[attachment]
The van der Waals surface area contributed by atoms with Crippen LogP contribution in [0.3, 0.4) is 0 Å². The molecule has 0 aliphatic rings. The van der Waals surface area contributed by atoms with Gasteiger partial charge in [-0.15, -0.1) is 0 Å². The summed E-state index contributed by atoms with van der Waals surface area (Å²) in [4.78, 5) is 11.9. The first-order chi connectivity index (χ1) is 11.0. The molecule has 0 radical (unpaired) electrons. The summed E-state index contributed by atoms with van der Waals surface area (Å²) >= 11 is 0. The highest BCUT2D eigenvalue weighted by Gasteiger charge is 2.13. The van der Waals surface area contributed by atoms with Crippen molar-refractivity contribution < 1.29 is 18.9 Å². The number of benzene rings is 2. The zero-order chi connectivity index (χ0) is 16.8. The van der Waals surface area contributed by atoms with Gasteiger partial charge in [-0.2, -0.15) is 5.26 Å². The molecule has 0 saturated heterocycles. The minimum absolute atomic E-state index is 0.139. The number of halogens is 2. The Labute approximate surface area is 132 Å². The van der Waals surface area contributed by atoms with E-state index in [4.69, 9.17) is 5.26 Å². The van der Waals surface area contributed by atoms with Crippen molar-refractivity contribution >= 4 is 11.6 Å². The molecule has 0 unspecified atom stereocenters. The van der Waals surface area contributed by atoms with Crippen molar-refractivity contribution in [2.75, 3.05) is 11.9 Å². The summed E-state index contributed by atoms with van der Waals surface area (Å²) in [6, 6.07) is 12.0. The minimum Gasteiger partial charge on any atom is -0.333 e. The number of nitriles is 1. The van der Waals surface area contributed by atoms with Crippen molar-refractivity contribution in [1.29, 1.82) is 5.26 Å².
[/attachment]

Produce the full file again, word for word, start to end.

The van der Waals surface area contributed by atoms with Crippen LogP contribution in [0.3, 0.4) is 0 Å². The molecule has 0 aliphatic rings. The van der Waals surface area contributed by atoms with Gasteiger partial charge in [-0.15, -0.1) is 0 Å². The summed E-state index contributed by atoms with van der Waals surface area (Å²) in [4.78, 5) is 11.9. The first-order chi connectivity index (χ1) is 11.0. The molecule has 0 radical (unpaired) electrons. The summed E-state index contributed by atoms with van der Waals surface area (Å²) >= 11 is 0. The highest BCUT2D eigenvalue weighted by Gasteiger charge is 2.13. The van der Waals surface area contributed by atoms with Crippen molar-refractivity contribution < 1.29 is 18.9 Å². The number of benzene rings is 2. The zero-order chi connectivity index (χ0) is 16.8. The van der Waals surface area contributed by atoms with Gasteiger partial charge in [-0.2, -0.15) is 5.26 Å². The molecule has 0 saturated heterocycles. The minimum absolute atomic E-state index is 0.139. The number of halogens is 2. The Labute approximate surface area is 132 Å². The van der Waals surface area contributed by atoms with E-state index in [4.69, 9.17) is 5.26 Å². The van der Waals surface area contributed by atoms with Crippen molar-refractivity contribution >= 4 is 11.6 Å². The molecule has 0 unspecified atom stereocenters. The van der Waals surface area contributed by atoms with Crippen molar-refractivity contribution in [2.75, 3.05) is 11.9 Å². The summed E-state index contributed by atoms with van der Waals surface area (Å²) in [6, 6.07) is 12.0. The minimum Gasteiger partial charge on any atom is -0.333 e. The number of nitriles is 1. The van der Waals surface area contributed by atoms with Crippen molar-refractivity contribution in [1.29, 1.82) is 5.26 Å².